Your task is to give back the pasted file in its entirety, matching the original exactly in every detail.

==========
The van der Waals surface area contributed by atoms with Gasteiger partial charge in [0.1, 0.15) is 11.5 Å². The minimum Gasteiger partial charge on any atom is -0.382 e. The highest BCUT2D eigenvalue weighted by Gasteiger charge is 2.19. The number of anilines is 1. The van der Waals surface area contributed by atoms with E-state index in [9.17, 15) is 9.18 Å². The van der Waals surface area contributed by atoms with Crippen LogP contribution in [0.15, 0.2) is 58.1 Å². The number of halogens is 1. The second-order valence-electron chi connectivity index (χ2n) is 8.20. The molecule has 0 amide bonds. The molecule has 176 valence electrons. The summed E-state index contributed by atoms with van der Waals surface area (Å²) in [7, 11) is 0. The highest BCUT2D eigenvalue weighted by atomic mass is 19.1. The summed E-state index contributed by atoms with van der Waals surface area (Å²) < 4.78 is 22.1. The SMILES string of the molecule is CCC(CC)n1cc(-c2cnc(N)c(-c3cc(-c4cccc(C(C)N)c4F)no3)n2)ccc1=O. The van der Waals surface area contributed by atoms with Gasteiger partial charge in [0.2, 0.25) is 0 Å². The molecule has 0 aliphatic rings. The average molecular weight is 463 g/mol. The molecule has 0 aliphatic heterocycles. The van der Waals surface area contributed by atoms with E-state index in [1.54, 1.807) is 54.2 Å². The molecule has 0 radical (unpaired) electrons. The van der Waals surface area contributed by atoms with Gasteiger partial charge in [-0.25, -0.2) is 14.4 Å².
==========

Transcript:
The van der Waals surface area contributed by atoms with Gasteiger partial charge in [0.1, 0.15) is 11.5 Å². The minimum Gasteiger partial charge on any atom is -0.382 e. The highest BCUT2D eigenvalue weighted by Gasteiger charge is 2.19. The number of anilines is 1. The van der Waals surface area contributed by atoms with E-state index in [9.17, 15) is 9.18 Å². The van der Waals surface area contributed by atoms with Crippen LogP contribution in [0.15, 0.2) is 58.1 Å². The number of halogens is 1. The second-order valence-electron chi connectivity index (χ2n) is 8.20. The molecule has 0 amide bonds. The molecule has 176 valence electrons. The summed E-state index contributed by atoms with van der Waals surface area (Å²) in [7, 11) is 0. The highest BCUT2D eigenvalue weighted by atomic mass is 19.1. The summed E-state index contributed by atoms with van der Waals surface area (Å²) < 4.78 is 22.1. The SMILES string of the molecule is CCC(CC)n1cc(-c2cnc(N)c(-c3cc(-c4cccc(C(C)N)c4F)no3)n2)ccc1=O. The van der Waals surface area contributed by atoms with Gasteiger partial charge in [0.2, 0.25) is 0 Å². The molecule has 0 aliphatic rings. The average molecular weight is 463 g/mol. The molecule has 0 aliphatic heterocycles. The van der Waals surface area contributed by atoms with E-state index in [1.54, 1.807) is 54.2 Å². The molecule has 0 radical (unpaired) electrons. The van der Waals surface area contributed by atoms with Gasteiger partial charge in [-0.25, -0.2) is 14.4 Å².